Day 68: Slab Hut Creek Campground to Greymouth, NZ - Four Legs on the Slow Road - CycleBlaze

November 2, 2014

Day 68: Slab Hut Creek Campground to Greymouth, NZ

We intended to wake up early and start riding around 7:00, but those plans get dumped into the river when we wake up and hear only the buzz of giant mosquitoes instead of the pop of rain drops on the top of the tent. Instead we sink back down into the sleeping bag, pull each other close, and fall into the warm, hazy, sublime place that exists between asleep and awake. So much of what I heard before leaving on this trip was how it was great to have a traveling companion for the times when the trip turned tough, for the times when the beautiful scenery and interesting experiences and endless amounts of food took a back seat to adversity. And although this is true, and I enjoy the luxury of having someone to share in the cold weather and biting insects and flat tires with, it's so much greater to have that person right there with you when the moments you will each remember for the rest of your lives begin to unfold in front of you. It's easy to forget as the days turn into weeks and months and this type of traveling becomes our life, but we're so fortunate to be here, and to be here with each other.

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We're also fortunate when it comes to the weather. Even though we linger in the tent for another hour, the rain refuses to show up. As we return to the highway a break in the thick gray overcast reveals the warming brightness of the sun as it comes up behind us, which throws shadowed outlines of two cyclists and all of the crap they're carrying onto the pavement out in front of us, and causes the reflectors on the back side of Kristen's panniers to glow in my direction like a pair of silver flashlights.

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But just as soon as the break appears it starts to fade away and we sink back into the gray murk of the clouds. We watch farmers riding on ATVS as they head for their fields to milk their cows, and see the dark haze of distant showers as those clouds bump into the tops of the tallest hills. We also spot the pale colors of rainbows, none of which last for more than a few moments before the shifting skies above swallow them back up. Bulls with long, thick horns and shaggy fur and swinging dicks trot alongside us as fast as they can in the roadside paddocks, as if they want to head to Greymouth but just need someone to show them the way. But just like yesterday we ride parallel to the railway line, which always runs either flat or downhill. This means that even the leaders of the herd, the ones who give their best effort to try and catch us, come up short on this Sunday morning.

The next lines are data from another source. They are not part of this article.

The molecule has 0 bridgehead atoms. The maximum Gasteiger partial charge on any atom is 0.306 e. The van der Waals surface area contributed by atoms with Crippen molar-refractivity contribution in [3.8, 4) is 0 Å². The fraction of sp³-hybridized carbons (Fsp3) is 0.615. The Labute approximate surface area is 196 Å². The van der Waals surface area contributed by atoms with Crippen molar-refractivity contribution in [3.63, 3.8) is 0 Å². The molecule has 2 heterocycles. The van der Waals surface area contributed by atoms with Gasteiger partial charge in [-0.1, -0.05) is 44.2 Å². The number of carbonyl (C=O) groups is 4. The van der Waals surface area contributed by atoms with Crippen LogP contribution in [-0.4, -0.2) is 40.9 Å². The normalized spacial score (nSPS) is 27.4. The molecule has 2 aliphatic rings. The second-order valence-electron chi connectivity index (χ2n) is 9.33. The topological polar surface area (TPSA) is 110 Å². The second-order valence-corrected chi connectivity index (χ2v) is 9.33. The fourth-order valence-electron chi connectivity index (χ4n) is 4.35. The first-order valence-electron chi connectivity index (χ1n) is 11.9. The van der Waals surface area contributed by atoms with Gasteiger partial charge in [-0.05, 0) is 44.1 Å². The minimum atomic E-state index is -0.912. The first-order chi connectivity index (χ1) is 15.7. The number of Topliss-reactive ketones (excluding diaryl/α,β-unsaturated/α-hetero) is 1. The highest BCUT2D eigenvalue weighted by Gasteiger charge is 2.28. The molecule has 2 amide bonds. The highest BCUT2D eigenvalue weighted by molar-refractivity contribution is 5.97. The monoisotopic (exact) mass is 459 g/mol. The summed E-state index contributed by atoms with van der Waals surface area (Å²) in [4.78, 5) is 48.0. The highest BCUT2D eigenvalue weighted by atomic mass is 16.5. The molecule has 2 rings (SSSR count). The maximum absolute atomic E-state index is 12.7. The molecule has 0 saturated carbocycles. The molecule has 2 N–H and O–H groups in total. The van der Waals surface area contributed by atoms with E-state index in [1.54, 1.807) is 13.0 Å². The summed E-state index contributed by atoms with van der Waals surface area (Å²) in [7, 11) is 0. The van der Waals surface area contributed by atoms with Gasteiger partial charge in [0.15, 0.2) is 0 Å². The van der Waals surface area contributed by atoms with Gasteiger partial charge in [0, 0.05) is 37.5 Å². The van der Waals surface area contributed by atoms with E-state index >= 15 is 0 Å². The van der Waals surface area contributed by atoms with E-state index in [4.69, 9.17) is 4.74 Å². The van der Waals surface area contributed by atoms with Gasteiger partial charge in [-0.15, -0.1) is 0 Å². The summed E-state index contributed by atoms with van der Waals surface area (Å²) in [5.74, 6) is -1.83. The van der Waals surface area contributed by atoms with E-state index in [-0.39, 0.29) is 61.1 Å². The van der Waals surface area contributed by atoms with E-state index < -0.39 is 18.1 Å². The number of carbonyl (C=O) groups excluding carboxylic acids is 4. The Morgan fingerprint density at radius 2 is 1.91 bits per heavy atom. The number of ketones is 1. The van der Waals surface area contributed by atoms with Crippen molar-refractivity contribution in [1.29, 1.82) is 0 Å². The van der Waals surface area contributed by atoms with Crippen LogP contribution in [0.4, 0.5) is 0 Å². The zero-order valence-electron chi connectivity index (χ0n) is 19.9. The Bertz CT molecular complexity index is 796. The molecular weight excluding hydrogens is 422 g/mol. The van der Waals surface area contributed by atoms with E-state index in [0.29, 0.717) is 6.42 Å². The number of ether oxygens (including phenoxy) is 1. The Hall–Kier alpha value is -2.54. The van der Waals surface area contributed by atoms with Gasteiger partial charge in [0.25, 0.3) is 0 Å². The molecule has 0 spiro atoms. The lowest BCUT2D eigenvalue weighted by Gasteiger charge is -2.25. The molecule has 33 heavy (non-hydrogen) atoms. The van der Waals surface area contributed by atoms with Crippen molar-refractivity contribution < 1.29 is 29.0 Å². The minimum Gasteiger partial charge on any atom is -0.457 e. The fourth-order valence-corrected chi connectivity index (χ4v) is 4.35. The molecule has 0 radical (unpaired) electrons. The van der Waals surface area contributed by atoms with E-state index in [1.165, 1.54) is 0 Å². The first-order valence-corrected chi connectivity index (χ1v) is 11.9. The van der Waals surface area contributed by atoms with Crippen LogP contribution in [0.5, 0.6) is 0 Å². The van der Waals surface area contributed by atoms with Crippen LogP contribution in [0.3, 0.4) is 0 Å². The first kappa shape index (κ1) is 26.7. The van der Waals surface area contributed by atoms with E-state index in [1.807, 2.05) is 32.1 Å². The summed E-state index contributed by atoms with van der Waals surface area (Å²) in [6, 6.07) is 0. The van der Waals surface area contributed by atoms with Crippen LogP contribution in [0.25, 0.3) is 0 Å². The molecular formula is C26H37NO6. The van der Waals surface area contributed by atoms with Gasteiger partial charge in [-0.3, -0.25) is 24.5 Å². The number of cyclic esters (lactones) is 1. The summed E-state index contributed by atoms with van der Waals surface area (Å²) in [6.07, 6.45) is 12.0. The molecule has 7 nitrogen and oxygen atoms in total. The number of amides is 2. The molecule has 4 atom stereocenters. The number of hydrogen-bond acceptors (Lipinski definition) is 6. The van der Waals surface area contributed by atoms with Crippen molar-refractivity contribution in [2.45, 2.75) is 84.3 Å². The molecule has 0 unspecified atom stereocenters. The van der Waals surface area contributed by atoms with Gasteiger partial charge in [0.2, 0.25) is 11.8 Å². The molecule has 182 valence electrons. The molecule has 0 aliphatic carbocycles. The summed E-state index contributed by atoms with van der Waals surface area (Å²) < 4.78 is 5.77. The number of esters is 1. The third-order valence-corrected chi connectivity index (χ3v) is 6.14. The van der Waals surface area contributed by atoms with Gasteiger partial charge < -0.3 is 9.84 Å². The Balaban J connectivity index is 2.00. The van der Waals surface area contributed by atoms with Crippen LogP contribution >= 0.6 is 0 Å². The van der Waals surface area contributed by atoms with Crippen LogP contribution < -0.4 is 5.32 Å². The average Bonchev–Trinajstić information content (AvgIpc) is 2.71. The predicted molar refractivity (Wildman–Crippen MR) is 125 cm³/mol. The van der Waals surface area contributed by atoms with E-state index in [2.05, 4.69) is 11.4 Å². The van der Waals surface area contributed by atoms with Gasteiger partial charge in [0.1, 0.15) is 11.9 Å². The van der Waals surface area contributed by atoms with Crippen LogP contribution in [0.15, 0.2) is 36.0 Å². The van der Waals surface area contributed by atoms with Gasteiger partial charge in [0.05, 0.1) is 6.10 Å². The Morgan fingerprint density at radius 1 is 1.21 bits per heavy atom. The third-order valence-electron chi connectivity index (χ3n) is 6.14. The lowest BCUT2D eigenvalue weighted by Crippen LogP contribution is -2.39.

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In Ikamatua we wait in front of a store that looks open, has two open signs posted on boards out front and another stuck to the door, and has a cashier walking around inside who makes eye contact with me more than once, but that stays out of reach because of a door that's locked for a reason we can't figure out. I haven't had anything that's both warm and unhealthy in at least two days and maybe three, and I'm ready to end that terrible streak right now. As I stand around and become upset that I can't get the hand pie or sausage roll that I want so bad and feel like I deserve, at exactly 9:00 a dirty gray Toyota truck heads down the highway in the direction from which we just came, pulls a u-turn in front of the tiny store, and parks across the street. Not twenty seconds later a purple Nissan sedan comes to a stop behind it. I watch as two kids, one age two and the other no older than four, pop out of the truck and run back toward the car, and without looking back call out, "Bye Daddy!" That's when I realize that this is the last time the kids will see or hear or get a hug from their father until their mom drops them off at this same spot next Friday evening.

Local news.
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We watch with concern as we pedal past a calf who, while trying to reach long blades of grass that are just out of his reach, has managed to get his head caught in the narrow gap between the last vertical wire of a fence and the wooden post that stands unmoving next to it. I also see an animal skeleton hanging from those same kinds of wires, which is the result of a strange but not uncommon thing we've noticed here on the South Island. For reasons we'll never know, people around here seem to have a habit of picking up dead animals from the middle of the road and attaching them to the nearest fence, almost like it's some kind of warning of imminent danger to any animals of the same species who might pass that way at some point in the future. As a backdrop to all of this, we see the shadowed outlines of the clouds inch their way along the surface of the hills on the north side of the valley half a dozen miles in the distance.

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If you've read any cycle-touring journals or done any cycle touring of your own, you'll know that headwinds are a real pain in the ass, always. If you haven't done either of those things, here's the short version of what all of those cycle-touring journals and cycle tourists say about headwinds: they're a real pain in the ass, always. And so it is today, where the last five miles into Greymouth bring headwinds powerful enough to slow us down to five miles per hour on the flats, and that when they become sidewinds succeed in knocking us off the road and into the gutter more than once. It's beyond maddening. But when we consider how wet and windy and cold the preceding forty miles were supposed to be, and compare that to how pleasant they turned out, we call it a fair trade and grind without complaining.

Trying to avoid poisoning on the way to taking a dump.